The Geomorphic Effects of Native and Invasive Riparian Vegetation: Sprague River, Oregon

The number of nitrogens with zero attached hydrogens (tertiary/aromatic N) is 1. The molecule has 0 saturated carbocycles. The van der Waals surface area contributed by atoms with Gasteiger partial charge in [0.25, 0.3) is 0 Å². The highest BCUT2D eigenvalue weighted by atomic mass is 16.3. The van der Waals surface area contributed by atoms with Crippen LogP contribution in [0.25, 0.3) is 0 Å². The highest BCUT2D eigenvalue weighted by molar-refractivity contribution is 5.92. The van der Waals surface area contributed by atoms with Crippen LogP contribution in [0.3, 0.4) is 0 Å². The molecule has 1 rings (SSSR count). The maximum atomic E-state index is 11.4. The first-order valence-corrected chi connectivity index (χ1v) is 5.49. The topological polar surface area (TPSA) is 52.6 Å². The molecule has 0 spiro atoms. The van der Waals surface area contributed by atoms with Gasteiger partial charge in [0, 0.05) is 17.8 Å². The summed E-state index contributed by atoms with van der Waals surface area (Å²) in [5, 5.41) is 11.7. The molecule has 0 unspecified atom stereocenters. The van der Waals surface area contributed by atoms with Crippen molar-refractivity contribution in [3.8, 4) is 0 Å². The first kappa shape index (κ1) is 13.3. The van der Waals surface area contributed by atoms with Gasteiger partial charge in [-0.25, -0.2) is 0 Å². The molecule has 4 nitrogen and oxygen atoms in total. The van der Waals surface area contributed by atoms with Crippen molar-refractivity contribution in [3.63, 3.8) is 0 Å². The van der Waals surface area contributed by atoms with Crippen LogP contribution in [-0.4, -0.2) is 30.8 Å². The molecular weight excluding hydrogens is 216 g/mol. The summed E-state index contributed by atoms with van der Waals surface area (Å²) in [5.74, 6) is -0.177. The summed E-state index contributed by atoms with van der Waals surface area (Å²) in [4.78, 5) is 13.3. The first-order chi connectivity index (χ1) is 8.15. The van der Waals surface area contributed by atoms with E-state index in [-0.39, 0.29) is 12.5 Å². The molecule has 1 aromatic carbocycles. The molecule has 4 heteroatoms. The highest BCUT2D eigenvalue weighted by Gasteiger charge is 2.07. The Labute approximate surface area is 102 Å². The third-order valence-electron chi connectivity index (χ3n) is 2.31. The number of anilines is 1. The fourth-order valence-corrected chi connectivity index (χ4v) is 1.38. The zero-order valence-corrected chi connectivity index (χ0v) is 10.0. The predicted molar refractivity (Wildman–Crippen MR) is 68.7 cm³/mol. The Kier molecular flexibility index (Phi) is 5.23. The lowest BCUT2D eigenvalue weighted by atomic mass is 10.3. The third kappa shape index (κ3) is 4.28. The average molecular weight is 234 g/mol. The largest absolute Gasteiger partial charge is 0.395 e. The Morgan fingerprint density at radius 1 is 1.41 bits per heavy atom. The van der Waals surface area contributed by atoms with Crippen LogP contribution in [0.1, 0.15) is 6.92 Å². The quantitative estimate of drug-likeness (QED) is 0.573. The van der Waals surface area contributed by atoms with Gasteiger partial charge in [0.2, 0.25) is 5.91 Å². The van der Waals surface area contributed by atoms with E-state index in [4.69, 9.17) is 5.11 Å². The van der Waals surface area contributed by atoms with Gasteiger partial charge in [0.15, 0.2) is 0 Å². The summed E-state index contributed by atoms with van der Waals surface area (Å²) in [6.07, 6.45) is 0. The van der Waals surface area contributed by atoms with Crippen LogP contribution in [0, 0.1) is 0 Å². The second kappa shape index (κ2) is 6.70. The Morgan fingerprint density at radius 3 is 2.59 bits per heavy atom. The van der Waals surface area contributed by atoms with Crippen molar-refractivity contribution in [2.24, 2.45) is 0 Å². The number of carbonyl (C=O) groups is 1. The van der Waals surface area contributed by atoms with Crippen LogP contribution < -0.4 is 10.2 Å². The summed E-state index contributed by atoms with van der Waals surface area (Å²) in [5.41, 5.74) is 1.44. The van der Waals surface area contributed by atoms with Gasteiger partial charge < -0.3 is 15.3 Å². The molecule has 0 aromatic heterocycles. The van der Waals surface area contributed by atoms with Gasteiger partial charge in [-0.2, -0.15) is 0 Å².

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Numerous studies have addressed the role of stream geomorphology on vegetation distribution. These studies have shown that channel morphology, including depositional and erosional processes, influence vegetation colonization. However, few studies have addressed the impact of vegetation on the geomorphic processes of streams. Vegetation has the ability to stabilize channel banks and alter stream hydrology and stream power. Little research has addressed the impact of invasive vegetation and its ability to change river channel processes. My research addresses the impact of the highly invasive Phalaris arundinacea and quantifies its influence on the stream channel form of the Sprague River, Oregon. I conducted field research that included root density and root strength surveys to determine the below ground influences of vegetation in terms of added bank cohesion provided by the invasive and two similar native species: Eleocharis palustris and Carex vesicaria. To ascertain differences between the species above ground characteristics and influences, I measured stem density and elasticity to calculate their roughness (Manning's n) and determine their potential impact on stream velocity. Finally, I used these vegetation characteristics to model stream velocity, water depth, and bed shear stress within the 2-D model MD-SWMS. Differences in root size were significant with C. vesicaria having the largest root diameters, largest root area ratio, and largest bank cohesion provided by roots. This was followed by the invasive and then E. palustris. E. palustris had the highest stem density, followed by C. vesicaria and P. arundinacea. The invasive had the highest stem stiffness. E. palustris was associated with the highest roughness value, closely followed by the invasive and C. vesicaria. Using modeling I found the presence of the invasive increased velocity compared to E. palustris and increased bed shear stress compared to C. vesicaria. Therefore, changes in species composition, such as a shift from either of the natives to the invasive, could affect channel morphology over time. By comparing the impact of this invasive to that of native grasses and sedges, this research provides insight into how further spread of the invasive may affect the Sprague River and other riparian ecotones.